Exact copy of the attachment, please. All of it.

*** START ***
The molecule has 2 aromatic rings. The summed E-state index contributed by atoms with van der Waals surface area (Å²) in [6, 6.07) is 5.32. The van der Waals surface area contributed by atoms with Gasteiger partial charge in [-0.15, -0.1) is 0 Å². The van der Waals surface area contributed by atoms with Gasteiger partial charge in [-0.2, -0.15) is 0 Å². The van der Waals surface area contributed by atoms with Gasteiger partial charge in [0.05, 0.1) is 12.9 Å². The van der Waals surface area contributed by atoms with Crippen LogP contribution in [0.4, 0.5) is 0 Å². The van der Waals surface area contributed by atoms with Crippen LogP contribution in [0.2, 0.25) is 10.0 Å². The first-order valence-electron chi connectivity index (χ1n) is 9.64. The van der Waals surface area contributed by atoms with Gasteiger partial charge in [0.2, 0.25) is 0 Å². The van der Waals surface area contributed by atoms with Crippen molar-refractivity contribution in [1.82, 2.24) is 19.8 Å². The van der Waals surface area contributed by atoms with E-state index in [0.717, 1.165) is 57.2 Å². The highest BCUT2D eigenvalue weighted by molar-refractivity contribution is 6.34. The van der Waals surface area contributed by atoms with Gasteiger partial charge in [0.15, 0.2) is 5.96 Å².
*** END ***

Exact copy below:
The molecule has 2 aromatic rings. The summed E-state index contributed by atoms with van der Waals surface area (Å²) in [6, 6.07) is 5.32. The van der Waals surface area contributed by atoms with Gasteiger partial charge in [-0.15, -0.1) is 0 Å². The van der Waals surface area contributed by atoms with Gasteiger partial charge in [-0.2, -0.15) is 0 Å². The van der Waals surface area contributed by atoms with Gasteiger partial charge in [0.05, 0.1) is 12.9 Å². The van der Waals surface area contributed by atoms with Crippen LogP contribution in [0.4, 0.5) is 0 Å². The van der Waals surface area contributed by atoms with Crippen LogP contribution in [0.2, 0.25) is 10.0 Å². The first-order valence-electron chi connectivity index (χ1n) is 9.64. The van der Waals surface area contributed by atoms with Gasteiger partial charge in [0.2, 0.25) is 0 Å². The van der Waals surface area contributed by atoms with Crippen molar-refractivity contribution in [1.82, 2.24) is 19.8 Å². The van der Waals surface area contributed by atoms with E-state index in [0.717, 1.165) is 57.2 Å². The highest BCUT2D eigenvalue weighted by molar-refractivity contribution is 6.34. The van der Waals surface area contributed by atoms with Gasteiger partial charge in [0.15, 0.2) is 5.96 Å².